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What Are Commodities?
What are commodities? This word is used all the time in financial sections, but many people do not understand exactly what it entails. A commodity is a good that is normally sold and/or produced by a number of different companies and has the same quality regardless of which company sells it. There are ninety six different commodities that are traded on commodity exchanges throughout the world. What makes a commodity different from a product is that there is no product differentiation. Things like precious metals, agricultural products, and other raw materials are considered commodities.
A commodity can be any tangible good, but commodities that are traded in commodity markets are usually bulk goods and food products, including natural gas, gold, silver, oil, wheat, corn, oats, grains like barley and rice, coffee, pork bellies, beef, and others. The meaning of the term commodity has changed through the years, because the word traditionally meant a good that was subject to barter or sale, but the modern definition can include investment vehicles, like commodity futures. Commodities are only traded on commodity exchanges, just like stocks are only traded on stock markets, and these exchanges do much more than just facilitate the trade in commodities, they also enforce any regulations and rules in place to govern the trading process involving commodities.
There are two main commodity types, cash commodities and spot commodities. A spot commodity is a commodity that is traded right then on a spot market and is pending delivery, while a cash commodity is actually a commodity that is used in a futures contract. Before trading any commodities, a new trader on this market should know and understand the ups, downs, and volatility of that commodity. Grains are on of the oldest commodities traded, and they have been around for decades on the markets. Summer is the most volatile time for these commodities, and they include corn, wheat, and soybeans. Energy commodities are another group, and they include heating oil, crude oil, gasoline, natural gas. These commodities are very popular futures trades.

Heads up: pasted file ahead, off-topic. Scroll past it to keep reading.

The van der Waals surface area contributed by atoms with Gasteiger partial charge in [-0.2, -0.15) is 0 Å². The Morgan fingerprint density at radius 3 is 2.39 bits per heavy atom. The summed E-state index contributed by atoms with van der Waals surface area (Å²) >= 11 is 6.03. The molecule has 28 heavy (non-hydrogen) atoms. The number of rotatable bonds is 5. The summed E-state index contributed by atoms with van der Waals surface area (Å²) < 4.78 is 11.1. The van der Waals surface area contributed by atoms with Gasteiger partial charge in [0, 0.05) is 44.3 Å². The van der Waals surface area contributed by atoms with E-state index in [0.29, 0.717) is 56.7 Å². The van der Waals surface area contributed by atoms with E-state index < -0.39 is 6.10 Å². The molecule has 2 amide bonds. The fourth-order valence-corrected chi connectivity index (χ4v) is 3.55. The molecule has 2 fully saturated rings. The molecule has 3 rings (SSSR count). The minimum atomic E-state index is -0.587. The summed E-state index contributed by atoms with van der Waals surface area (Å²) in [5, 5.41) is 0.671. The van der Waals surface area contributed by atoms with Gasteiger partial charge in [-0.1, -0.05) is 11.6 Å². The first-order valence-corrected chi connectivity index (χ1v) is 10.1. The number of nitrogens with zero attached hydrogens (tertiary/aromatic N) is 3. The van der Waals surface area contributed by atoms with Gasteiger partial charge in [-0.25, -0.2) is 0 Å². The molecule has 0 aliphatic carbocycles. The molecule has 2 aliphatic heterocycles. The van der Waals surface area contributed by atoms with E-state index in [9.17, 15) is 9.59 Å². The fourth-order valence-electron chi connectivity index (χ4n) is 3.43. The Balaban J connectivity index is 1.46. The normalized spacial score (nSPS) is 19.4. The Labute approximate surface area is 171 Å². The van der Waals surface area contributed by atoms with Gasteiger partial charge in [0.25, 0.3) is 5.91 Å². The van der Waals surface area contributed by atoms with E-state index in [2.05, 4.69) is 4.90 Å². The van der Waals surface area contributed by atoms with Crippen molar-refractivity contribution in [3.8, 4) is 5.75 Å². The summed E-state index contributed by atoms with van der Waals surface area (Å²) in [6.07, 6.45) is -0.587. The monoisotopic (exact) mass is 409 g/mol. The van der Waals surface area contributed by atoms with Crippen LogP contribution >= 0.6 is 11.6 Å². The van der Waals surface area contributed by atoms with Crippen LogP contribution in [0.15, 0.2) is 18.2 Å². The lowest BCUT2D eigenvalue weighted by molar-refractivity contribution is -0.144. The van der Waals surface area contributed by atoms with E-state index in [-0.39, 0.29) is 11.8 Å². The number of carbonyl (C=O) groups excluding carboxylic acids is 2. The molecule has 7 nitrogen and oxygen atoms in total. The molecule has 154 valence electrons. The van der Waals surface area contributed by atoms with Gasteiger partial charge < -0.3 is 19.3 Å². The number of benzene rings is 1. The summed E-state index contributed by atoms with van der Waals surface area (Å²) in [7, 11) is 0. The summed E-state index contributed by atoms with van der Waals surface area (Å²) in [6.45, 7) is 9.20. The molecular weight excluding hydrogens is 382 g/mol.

Metals are commodities that are traded every day. Precious metals are used to help hedge inflation, and they can also be used for the purposes of industry, construction, photography, and many other things. Metal commodities include copper, gold, and silver. Soft commodities are another group, and these consist of a number of food products and many industrial materials. These include cotton, sugar, cocoa, tea, and coffee. Livestock commodities are agricultural products that consist of meat only, such as cattle and hogs. These commodities usually have reliable trending patterns, because the production numbers can be estimated well in advance due to the herd statistics and breeding patterns.
Trading commodities can be just as risky as trading stocks or other securities. Volatility is one indicator of the risk each commodity poses, and the futures margin of the commodity will help determine the volatility of the commodity. The futures margin refers to the amount that the futures exchange will need as a good faith deposit or down payment for every futures contract that is opened. Some commodities are extremely active, while others may barely move over long periods of time, and these can include orange juice, rice, pork bellies, lumber, feeder cattle, and oats, so many traders stay away from these commodities even though they have a very low volatility and low risk, because they do not offer a chance to make much profit. Experienced commodity traders know the level of risk that they are willing to take, and they stick at or below this risk level to minimize any financial losses.
The information supplied in this article is not to be considered as medical advice and is for educational purposes only.